THE Glasshouse in Port Macquarie will light up purple on Tuesday, October 20 to raise awareness of mastocytosis and mast cell diseases - a broad family of diseases that can be life threatening and often severely debilitating.
October 20 is the third annual International Mastocytosis and Mast Cell Diseases Awareness Day.
The #SpotOurSpots campaign and Awareness Day aim to raise awareness of the need for more accurate diagnostics, better treatments, further investments in research as well as build hope for mast cell disease patients all over Australia in dreaming for a brighter, healthier future.
This year, the Australasian Mastocytosis Society (TAMS) has partnered with a over 50 landmarks across the country to light up purple (the international colour for mastocytosis and Mast Cell Activation Syndrome) and are encouraging people to safely take photos of themselves at/near these places and post on social media with the hashtag #SpotOurSpots to help raise awareness.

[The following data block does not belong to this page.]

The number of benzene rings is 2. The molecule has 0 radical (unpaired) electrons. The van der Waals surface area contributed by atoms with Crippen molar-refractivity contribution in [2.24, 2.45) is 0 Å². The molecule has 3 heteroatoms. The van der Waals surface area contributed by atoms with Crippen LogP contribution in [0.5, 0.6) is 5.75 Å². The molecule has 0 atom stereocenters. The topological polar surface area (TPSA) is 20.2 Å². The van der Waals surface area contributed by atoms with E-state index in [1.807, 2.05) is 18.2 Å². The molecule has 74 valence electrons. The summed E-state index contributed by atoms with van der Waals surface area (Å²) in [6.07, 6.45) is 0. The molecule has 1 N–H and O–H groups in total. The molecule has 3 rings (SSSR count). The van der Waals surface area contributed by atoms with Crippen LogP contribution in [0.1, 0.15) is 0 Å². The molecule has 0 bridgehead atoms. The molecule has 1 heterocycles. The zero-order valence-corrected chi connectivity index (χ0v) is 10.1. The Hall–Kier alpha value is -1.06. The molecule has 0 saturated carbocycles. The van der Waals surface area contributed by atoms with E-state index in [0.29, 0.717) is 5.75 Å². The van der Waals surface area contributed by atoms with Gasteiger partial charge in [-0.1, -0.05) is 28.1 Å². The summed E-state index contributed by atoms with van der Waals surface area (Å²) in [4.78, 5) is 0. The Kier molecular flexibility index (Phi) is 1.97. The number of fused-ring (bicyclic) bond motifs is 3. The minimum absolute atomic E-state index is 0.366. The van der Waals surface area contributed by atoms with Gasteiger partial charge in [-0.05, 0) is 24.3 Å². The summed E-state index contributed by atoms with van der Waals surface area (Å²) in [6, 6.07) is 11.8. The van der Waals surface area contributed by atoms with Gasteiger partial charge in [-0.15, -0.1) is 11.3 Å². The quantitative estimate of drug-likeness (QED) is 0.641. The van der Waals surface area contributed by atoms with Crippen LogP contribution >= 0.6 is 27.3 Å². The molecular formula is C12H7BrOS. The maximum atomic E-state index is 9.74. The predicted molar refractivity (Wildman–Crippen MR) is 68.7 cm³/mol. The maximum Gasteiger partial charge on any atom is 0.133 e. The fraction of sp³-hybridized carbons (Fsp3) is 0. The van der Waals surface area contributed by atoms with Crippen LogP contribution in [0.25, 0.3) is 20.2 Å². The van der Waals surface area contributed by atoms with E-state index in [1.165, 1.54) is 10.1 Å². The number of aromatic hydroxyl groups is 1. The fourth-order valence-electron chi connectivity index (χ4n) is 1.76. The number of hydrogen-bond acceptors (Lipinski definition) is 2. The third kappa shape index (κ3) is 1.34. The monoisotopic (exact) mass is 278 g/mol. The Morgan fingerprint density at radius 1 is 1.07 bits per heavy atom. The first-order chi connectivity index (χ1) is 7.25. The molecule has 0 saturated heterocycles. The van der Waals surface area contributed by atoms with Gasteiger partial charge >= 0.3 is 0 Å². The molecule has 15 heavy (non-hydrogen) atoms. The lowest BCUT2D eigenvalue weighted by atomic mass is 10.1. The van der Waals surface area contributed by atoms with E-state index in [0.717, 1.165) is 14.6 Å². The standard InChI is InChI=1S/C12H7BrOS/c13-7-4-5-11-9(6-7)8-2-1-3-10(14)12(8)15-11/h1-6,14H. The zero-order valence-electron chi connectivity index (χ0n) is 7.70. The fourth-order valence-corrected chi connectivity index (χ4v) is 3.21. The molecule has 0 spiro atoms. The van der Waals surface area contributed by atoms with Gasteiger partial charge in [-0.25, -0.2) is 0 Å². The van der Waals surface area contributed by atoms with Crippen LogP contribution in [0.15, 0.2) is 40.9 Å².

"Mast cell diseases often leave sufferers having to cope with life changing symptoms," David W. Mayne, TAMS chair, said.
Symptoms range from serious and even fatal (anaphylaxis) to extreme discomfort through constant pain.
"TAMS aims to support and encourage those with mast cell disease and we are thrilled to announce our first national survey as a precursor to vital research pathways.
"These are positive steps for all that suffer from these debilitating diseases."
If you have not heard of mastocytosis or mast cell activation syndrome (MCAS), you are not alone.
Mast cell diseases describes a group of disorders that are caused by the presence of too many overactive mast cells in the body.
A mast cell is a type of blood cell made in the bone marrow that is vital in allergic reactions and fighting parasitic infections. Mast cells produce histamine as well as many other chemical mediators that have specific functions.
Histamine is a chemical that can cause itching, sneezing, congestion, swelling, flushing and wheezing. Mast cell diseases can cause tremendous suffering and disability due to symptomatology from daily mast cell mediator release, and/or symptoms arising from infiltration and accumulation of mast cells in major organ systems. Even syncope (fainting) through anaphylaxis can occur.
Although mastocytosis is a rare disease, those suffering with MCAS have recently been increasingly recognised and diagnosed.
TAMS has been created as an advocacy, education and support body for those throughout Australasia who suffer from or care for those with the rare mastocytosis or MCAS.
For more visit www.mastocytosis.org.au.